After years of legal challenges from the fossil fuel industry, the City of Portland is poised to implement its landmark law banning new or expanded bulk fossil fuel infrastructure.
Take Action: Portland City Council to Vote on Fossil Fuel Ordinance on August 24, 2022 at 2pm
After years of legal challenges from the fossil fuel industry, the City of Portland is poised to implement its landmark law banning new or expanded bulk fossil fuel infrastructure. Once enacted, Portland’s Fossil Fuel Terminal Zoning Amendments (FFTZA) would protect Portland communities from harmful pollution and safety risks from facilities like oil train terminals.
Join us in showing our support for the law by attending the City Council’s vote on this important ordinance on August, 2022 at 2pm.
- Attending the meeting to show your support at the Portland City Council hearing on August 24 at 2pm at Portland City Hall, 1221 SW 4th. If you can’t attend the Council’s July 21 meeting in person, you can view the livestream of the meeting here - https://www.youtube.com/channel/UCcPIUh7CWwtBXisMPHWG65g.
The City Council’s vote on this policy is an important first step to protect the health, safety, and climate of Portland communities by banning new or expanded fossil fuel terminals. And in the wake of the Supreme Court’s decision undermining federal action to limit climate-changing pollution, local actions are all the more important.
Many commenters expressed concern about existing fuel storage and other flammable materials stored on Portland’s liquefiable soils near vulnerable Portland communities. In coming months, we will continue to advocate for the City to take action to reduce these risks, as well.
Here are some of the main points raised by all of the commenters (100% of the testimony in the June 30 hearing supported banning new or expanded fossil fuel facilities):
- These amendments are a necessary first step toward averting catastrophic impacts from the forecasted magnitude 9.0 earthquake. As a recent report from Multnomah County and the City of Portland makes clear, Portland’s fossil fuel storage hub poses a catastrophic risk of spills, explosions, and toxic fumes in the event of the Cascadia Earthquake. These amendments help protect the health of the Willamette and Columbia rivers and our communities by stopping the reckless expansion of dangerous infrastructure.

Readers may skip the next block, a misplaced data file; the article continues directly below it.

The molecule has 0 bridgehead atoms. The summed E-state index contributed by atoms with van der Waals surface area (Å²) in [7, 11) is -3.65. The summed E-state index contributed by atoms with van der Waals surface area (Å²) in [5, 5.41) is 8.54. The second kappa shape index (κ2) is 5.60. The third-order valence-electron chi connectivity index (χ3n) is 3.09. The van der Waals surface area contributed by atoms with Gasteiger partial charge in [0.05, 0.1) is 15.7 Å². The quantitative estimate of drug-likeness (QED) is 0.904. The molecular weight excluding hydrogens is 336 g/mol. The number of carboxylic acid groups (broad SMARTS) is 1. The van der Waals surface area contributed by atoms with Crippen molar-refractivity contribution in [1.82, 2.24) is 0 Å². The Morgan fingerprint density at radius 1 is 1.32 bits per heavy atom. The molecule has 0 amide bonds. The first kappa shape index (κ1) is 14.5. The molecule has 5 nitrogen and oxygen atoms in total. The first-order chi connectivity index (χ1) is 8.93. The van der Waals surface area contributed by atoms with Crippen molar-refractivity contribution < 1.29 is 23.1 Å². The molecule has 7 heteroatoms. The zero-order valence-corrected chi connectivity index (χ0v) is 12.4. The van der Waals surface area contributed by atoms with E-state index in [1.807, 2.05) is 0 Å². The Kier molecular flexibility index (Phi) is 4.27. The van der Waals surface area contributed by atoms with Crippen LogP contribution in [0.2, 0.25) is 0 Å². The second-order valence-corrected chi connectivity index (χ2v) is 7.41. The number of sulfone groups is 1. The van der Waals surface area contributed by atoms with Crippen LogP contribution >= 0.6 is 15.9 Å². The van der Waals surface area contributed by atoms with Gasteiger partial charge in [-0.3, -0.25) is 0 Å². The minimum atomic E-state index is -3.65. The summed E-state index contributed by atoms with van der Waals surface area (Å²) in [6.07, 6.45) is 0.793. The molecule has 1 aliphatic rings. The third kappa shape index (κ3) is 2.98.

- These amendments are important public policy, in line with Portland’s Climate Emergency resolution, statewide planning goals, the Governor’s executive order on the climate crisis, and recent legislation to protect communities from risks posed by fossil fuel storage in Portland. This ordinance has inspired local governments across the region to follow Portland and enact historic bans on new fossil fuel infrastructure.
- The Portland City Council should not weaken the amendments in exchange for industry promises, or allow any expansion of fossil fuel storage. Fossil fuel terminal owners should retrofit their facilities to better withstand earthquake risk, but not in exchange for being allowed to further increase the risks to our communities and watersheds from reckless fossil fuel infrastructure expansion.
- The Portland City Council should strengthen the rule, closing potential loopholes and establishing enforcement and safety mechanisms for renewable fuel storage. Currently, terminal owners are not required to state how they use their storage tanks, and could potentially use this ambiguity to free up space for more fossil fuels. Likewise, any renewable fuel storage development must come with mandatory reporting requirements so more fossil fuel storage is not created under the guise of renewables.
Renewable, or biofuel, expansion increases seismic risks in the short and long term if it does not replace fossil fuel storage. Zenith Energy, for example, moved as much or more crude in 2021 as any year prior, even as it began moving biodiesel as well.
A recent report from Multnomah County and the City of Portland documented the risks posed by the existing fossil fuel terminals and found that the expected Cascadia Earthquake could cause 397 storage tanks to release between 94 to 193 million gallons of oil and other petroleum chemicals—equivalent to the 2009 Deepwater Horizon Spill.